Wow. Simply wow. A mindblowing piece of theatre that was both moving and thought-provoking, achieving exactly what a play should.
When an older man and a young girl meet, we are unsure of the relationship and the motive for the meeting. The beginning is a little slow-paced, but serves all the more to intensify the impact when the audience understands that the abused comes face to face with her abuser after twenty years. Emotions run high as Una details how child abuse has affected her life in various ways.
David Harrower’s play is tightly woven and moves seamlessly through periods of nervousness, rage, despair, awkwardness, dominance and confrontation. We are compelled to understand Ray’s motives (played by award-winning actor Christian Patterson) and even believe that he has changed as he tries to reason and justify his behaviour. I found it utterly shocking how abusers can be so deceptive and misleading. In a society that is geared to protect childhood and innocence, it is a chilling fact that judges in such cases of abuse have been known to refer to a child’s ‘adult yearnings’. We also become to understand how this experience has affected Una’s intimate relationships during her life, and the hold the abuser has had on her outlook. The most potent force of all was the presence of self-denial in both characters.
Throughout the play, directed by Ruper Hands, we are cleverly led to be torn and tortured between suspicion, suspense and doubt before we are thrown into turmoil with a brutal reality at the end. Even as the play unfolds, we are plagued with tormenting questions that means we are not completely convinced whether an abuser can truly change or not. This ambiguity was the core of the production for me.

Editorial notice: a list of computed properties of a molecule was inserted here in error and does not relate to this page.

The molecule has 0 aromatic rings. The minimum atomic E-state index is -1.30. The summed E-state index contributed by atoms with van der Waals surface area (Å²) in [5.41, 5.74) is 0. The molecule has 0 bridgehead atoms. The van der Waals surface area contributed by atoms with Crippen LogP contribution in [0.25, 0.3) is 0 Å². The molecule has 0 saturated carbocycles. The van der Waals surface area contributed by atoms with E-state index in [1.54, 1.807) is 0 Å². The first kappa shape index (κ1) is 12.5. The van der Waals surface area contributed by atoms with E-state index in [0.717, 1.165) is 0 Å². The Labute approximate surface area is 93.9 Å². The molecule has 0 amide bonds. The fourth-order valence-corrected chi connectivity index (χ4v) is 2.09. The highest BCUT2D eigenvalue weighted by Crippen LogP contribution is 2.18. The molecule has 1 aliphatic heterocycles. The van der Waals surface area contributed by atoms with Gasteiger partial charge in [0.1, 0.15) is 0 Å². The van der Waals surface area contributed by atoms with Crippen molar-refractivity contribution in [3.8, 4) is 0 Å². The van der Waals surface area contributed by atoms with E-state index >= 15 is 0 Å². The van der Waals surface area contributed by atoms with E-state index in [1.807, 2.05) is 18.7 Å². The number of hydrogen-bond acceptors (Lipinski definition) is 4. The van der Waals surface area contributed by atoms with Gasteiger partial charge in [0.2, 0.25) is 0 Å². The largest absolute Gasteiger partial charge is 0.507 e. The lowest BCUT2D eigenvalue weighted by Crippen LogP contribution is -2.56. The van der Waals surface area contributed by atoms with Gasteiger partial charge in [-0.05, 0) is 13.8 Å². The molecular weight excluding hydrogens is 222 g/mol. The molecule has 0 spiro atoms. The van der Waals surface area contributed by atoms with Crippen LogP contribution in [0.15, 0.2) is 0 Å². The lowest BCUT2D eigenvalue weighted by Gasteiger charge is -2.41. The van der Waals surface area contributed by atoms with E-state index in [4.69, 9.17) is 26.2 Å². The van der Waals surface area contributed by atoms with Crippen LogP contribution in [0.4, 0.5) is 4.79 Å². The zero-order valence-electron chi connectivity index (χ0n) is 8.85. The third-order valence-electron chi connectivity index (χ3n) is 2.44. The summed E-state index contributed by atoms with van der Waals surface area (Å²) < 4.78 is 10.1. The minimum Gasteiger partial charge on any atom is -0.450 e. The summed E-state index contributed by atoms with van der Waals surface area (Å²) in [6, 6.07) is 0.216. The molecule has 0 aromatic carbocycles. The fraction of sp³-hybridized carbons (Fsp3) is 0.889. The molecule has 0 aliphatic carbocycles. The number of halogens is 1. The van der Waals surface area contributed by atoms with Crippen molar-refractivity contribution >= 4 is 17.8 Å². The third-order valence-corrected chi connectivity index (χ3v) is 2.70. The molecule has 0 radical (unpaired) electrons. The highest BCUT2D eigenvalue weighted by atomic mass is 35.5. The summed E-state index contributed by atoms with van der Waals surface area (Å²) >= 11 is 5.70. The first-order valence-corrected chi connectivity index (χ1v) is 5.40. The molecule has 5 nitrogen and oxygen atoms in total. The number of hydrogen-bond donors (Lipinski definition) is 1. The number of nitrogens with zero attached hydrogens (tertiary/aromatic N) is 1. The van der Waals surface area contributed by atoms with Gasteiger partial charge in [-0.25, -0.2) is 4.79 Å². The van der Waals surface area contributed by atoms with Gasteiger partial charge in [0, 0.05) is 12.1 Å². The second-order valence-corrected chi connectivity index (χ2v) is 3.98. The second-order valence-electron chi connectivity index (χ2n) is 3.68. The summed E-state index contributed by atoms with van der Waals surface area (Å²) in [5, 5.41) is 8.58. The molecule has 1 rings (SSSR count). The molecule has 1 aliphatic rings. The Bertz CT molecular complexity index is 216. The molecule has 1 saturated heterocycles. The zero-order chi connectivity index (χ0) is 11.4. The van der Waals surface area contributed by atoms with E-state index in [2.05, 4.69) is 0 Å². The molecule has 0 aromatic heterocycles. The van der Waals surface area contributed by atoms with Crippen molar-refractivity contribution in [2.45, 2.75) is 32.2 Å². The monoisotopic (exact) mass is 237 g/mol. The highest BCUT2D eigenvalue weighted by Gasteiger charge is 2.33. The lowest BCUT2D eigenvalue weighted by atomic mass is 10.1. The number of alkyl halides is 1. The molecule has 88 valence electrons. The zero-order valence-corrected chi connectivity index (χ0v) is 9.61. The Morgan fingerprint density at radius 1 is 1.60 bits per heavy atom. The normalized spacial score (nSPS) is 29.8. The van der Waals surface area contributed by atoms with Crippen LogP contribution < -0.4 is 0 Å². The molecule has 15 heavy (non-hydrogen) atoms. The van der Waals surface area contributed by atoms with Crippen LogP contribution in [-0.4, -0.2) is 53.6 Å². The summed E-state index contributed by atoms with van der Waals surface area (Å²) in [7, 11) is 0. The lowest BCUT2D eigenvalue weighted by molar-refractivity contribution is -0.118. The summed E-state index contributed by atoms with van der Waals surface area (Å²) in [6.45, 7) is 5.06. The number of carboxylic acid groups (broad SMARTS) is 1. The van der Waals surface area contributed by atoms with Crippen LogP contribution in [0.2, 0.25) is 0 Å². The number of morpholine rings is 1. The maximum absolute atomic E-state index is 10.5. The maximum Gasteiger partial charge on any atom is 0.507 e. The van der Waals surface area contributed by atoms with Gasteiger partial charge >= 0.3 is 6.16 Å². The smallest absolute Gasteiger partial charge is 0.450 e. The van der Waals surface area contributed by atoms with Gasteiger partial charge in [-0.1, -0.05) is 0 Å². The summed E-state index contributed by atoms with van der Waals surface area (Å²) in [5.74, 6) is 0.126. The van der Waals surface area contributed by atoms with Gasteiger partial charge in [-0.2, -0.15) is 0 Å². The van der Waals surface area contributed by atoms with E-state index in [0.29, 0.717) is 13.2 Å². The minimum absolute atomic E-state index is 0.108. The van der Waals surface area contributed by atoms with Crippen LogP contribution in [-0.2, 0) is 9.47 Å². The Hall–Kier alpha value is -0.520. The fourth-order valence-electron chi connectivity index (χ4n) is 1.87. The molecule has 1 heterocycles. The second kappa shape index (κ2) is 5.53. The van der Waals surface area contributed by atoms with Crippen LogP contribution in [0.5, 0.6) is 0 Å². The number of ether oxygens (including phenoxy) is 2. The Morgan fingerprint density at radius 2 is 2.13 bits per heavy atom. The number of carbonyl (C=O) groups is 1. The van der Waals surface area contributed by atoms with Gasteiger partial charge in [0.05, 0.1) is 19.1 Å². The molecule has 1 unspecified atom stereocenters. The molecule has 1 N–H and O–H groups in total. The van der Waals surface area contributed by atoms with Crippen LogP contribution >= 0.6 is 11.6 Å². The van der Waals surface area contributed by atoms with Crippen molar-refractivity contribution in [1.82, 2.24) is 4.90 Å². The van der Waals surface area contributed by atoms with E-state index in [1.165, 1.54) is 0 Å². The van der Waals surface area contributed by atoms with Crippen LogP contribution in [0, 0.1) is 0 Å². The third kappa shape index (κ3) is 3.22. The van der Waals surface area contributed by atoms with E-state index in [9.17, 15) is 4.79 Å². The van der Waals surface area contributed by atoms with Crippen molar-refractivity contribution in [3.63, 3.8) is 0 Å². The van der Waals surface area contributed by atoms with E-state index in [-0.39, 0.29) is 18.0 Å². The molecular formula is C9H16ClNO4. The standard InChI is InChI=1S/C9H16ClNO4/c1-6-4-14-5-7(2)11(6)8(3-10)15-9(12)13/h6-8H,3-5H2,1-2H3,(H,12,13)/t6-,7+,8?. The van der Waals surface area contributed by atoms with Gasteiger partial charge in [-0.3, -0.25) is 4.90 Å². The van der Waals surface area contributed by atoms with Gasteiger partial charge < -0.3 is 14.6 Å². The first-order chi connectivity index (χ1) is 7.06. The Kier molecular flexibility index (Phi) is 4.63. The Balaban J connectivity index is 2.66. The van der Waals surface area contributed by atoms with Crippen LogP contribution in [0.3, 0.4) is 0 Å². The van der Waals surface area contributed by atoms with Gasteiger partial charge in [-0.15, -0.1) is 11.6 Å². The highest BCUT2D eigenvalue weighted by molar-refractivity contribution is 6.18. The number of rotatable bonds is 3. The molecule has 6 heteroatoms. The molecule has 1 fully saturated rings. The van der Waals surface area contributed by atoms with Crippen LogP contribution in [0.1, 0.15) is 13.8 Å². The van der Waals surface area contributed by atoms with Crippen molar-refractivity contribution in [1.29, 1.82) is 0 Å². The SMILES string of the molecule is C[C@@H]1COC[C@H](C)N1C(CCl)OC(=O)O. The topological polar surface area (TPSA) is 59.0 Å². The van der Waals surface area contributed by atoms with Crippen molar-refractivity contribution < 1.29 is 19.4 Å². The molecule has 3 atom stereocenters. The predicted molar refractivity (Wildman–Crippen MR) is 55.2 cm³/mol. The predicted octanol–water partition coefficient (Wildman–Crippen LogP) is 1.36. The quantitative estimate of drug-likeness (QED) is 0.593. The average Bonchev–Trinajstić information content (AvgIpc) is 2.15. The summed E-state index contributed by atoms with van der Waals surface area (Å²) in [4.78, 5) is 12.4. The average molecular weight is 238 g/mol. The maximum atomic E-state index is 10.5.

The actors were convincing throughout the performance, and created an electrifying atmosphere at times. I remember Sophie Melville from her exceptional portrayal in ‘Iphigenia in Splott’, and was not disappointed once again. She has a prosperous acting career ahead of her. The relationship between both characters alters our sympathy relentlessly, and the evolving dynamics inspires us to consider both standpoints. The characterization was interpreted in a sophisticated and mature manner. Such a sinister theme could have evoked a tendency to exaggerate, but an understated and subtle expression of such a strong story was all the more powerful.
A very dark topic was explored sensitively and harrowingly. It was understandably uncomfortable to watch at times, but these scenes were pitched perfectly to unease the audience. The dialogue is one of the best I have experienced, especially the girl’s monologue. Crude and explicit language could be offensive to some, but in my opinion it serves its purpose and enhances the poignancy of the situation. The director should be commended as dealing with such a taboo subject would not have been an easy task. Several gripping scenes actually made the hair on my arms stand on end.
I particularly liked the symbol of the door, and how it incurred mood changes as it opened and closed. The small set created a feeling of entrapment, which made the actors’ movement all the more intricate, and epitomized the close connection – even bond – between both. Their physicality was memorable. I also liked the contrast between light and darkness. Sound effects could possibly have been extended, for instance the blackbird in order to reinforce the significance of the play’s title. Then again, such a strong dialogue required no additional supplements.
Conveying an incredibly complex issue delicately requires skill and competency on every level. With topics of this sort, there is no definitive answer, and I left the theatre feeling unfulfilled in the sense that obscurity haunted me. It has been said that the thought process and pondering following a production is a hallmark of a successful play, and I attest to this. A must-see at Porters for another week, and another hit by The Other Room.